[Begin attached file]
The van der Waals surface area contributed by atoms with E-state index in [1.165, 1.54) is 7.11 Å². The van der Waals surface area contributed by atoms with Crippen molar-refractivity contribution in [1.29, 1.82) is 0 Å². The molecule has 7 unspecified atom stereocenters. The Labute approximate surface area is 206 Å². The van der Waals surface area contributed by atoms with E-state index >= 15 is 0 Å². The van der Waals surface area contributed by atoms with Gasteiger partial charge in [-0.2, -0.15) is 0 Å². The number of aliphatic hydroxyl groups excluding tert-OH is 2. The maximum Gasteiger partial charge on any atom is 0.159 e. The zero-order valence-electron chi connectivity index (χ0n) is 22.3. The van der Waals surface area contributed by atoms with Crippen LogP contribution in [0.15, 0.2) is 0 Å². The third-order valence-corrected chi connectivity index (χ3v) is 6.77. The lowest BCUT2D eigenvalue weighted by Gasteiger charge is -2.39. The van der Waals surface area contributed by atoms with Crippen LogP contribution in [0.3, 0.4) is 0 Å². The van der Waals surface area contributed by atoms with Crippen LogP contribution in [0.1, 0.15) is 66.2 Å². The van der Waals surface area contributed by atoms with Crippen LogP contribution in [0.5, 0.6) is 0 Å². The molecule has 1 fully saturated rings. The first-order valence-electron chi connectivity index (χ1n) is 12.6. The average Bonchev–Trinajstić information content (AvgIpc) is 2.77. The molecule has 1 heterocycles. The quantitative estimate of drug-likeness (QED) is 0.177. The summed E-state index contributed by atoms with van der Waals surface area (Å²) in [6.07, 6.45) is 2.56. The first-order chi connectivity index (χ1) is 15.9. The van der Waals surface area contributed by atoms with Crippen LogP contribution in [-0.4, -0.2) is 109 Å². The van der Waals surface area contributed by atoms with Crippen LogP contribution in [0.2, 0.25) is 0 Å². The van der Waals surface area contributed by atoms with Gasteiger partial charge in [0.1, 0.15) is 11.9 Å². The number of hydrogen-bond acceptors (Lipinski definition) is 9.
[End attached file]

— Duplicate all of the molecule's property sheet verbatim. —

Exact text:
The van der Waals surface area contributed by atoms with E-state index in [1.165, 1.54) is 7.11 Å². The van der Waals surface area contributed by atoms with Crippen molar-refractivity contribution in [1.29, 1.82) is 0 Å². The molecule has 7 unspecified atom stereocenters. The Labute approximate surface area is 206 Å². The van der Waals surface area contributed by atoms with E-state index >= 15 is 0 Å². The van der Waals surface area contributed by atoms with Gasteiger partial charge in [-0.2, -0.15) is 0 Å². The number of aliphatic hydroxyl groups excluding tert-OH is 2. The maximum Gasteiger partial charge on any atom is 0.159 e. The zero-order valence-electron chi connectivity index (χ0n) is 22.3. The van der Waals surface area contributed by atoms with Crippen LogP contribution in [0.15, 0.2) is 0 Å². The third-order valence-corrected chi connectivity index (χ3v) is 6.77. The lowest BCUT2D eigenvalue weighted by Gasteiger charge is -2.39. The van der Waals surface area contributed by atoms with Crippen LogP contribution in [0.3, 0.4) is 0 Å². The van der Waals surface area contributed by atoms with Crippen LogP contribution in [0.1, 0.15) is 66.2 Å². The van der Waals surface area contributed by atoms with Crippen LogP contribution in [0.5, 0.6) is 0 Å². The molecule has 1 fully saturated rings. The first-order valence-electron chi connectivity index (χ1n) is 12.6. The average Bonchev–Trinajstić information content (AvgIpc) is 2.77. The molecule has 1 heterocycles. The quantitative estimate of drug-likeness (QED) is 0.177. The summed E-state index contributed by atoms with van der Waals surface area (Å²) in [6.07, 6.45) is 2.56. The first-order chi connectivity index (χ1) is 15.9. The van der Waals surface area contributed by atoms with Crippen LogP contribution in [-0.4, -0.2) is 109 Å². The van der Waals surface area contributed by atoms with Crippen LogP contribution in [0.2, 0.25) is 0 Å². The van der Waals surface area contributed by atoms with Gasteiger partial charge in [0.1, 0.15) is 11.9 Å². The number of hydrogen-bond acceptors (Lipinski definition) is 9.